TE AO HOU
THE NEW WORLD
During the Queen's visit to this country a special Maori reception will be held at Rotorua, where the Maori people can express their loyalty and affection to their Sovereign in accordance with their own customs and traditions. This loyalty and affection dates from the Treaty of Waitangi, which was a solemn agreement between Queen Victoria and the Maori chiefs. According to this agreement the Maori leaders laid their chiefly powers (mana rangatira) before Captain Hobson as gifts (tahua) to Queen Victoria. She, on her part, gave to the Maori people her Royal protection, and equality in British law and custom with the pakeha. In the minds of the chiefs of those days the mana they renounced was personally held by the Great Queen, the Ariki Tapairu of Britain, and she would personally see that her servants gave protection and did justice.
Since then, the Maori people have shown the strongest attachment to the British Royal House, of ancient and venerable ancestry, whose rule is by the Grace of God, as and symbolised by the most sacred and magnificent ritual and ceremonial. On previous occasions when members of the Royal Family visited New Zealand, the Maori people have given wholehearted expression to the depth of their love for the Sovereign.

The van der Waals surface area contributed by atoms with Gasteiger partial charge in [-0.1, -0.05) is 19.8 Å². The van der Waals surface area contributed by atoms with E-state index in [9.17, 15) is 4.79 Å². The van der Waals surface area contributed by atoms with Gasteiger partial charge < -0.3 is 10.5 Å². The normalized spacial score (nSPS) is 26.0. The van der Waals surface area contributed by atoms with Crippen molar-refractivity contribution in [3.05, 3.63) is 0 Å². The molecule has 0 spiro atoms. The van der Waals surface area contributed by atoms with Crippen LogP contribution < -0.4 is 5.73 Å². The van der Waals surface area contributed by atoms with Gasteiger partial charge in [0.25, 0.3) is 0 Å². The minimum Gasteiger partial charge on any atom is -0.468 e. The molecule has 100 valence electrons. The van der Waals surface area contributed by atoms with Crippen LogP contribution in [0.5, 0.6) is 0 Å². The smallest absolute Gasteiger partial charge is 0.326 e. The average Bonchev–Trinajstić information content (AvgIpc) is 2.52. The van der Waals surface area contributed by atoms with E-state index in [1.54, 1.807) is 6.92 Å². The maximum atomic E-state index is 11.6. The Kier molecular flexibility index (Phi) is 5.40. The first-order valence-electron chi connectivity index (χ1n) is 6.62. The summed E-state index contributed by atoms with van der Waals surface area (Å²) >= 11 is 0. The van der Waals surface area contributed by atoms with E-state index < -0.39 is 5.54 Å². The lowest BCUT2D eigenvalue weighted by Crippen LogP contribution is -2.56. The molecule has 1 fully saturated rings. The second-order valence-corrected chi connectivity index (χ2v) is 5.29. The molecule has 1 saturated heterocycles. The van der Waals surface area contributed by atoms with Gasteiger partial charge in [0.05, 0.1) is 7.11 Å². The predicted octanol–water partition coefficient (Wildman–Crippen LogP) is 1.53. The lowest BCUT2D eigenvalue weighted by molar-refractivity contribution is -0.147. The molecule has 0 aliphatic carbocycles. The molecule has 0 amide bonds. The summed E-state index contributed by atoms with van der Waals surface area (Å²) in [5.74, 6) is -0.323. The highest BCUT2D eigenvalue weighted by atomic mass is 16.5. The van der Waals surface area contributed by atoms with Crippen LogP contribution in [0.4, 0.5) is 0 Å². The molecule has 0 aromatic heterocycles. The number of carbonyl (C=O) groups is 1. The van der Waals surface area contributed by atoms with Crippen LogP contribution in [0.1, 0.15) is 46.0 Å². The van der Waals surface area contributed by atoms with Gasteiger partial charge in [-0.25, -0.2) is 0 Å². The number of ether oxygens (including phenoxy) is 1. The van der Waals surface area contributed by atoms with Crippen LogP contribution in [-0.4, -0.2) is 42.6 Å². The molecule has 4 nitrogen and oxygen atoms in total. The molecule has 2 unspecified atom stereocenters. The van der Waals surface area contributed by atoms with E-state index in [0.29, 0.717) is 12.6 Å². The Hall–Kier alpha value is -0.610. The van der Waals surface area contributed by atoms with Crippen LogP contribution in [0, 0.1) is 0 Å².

From another viewpoint, too, the Sovereign's first personal visit to this country has a special meaning to the Maori people. In the old days the doing of honour and showing of hospitality to great visiting chiefs were the great occasions of Maori life. An important part of the traditional culture was centred on such occasions.
In 1901, when the Duke and Duchess of Cornwall and York visited New Zealand, Sir James Carroll and Apirana Ngata showed to what extent the welcome to Royalty could bring out the best and deepest in the Maori people. The display of dancing and the gifts presented at Rotorua on that occasion were the pinnacle of Maori achievement at a time when the rousing of the Maori spirit was the all-important aim of Maori leaders.
The Queen's forthcoming visit will again be an occasion for an unequalled display and revival of the traditional culture. At the same time, there is an increased tendency to take a full part in the receptions in municipalities outside Rotorua or Waitangi. All over the country there is, on a greater scale than ever before, collaboration between the Maori and pakeha to organise a reception together.
Thus the Queen, on her visit, will see British ‘loyalty’ and Maori ‘aroha’ at the one time, as two different expressions of the same sentiment.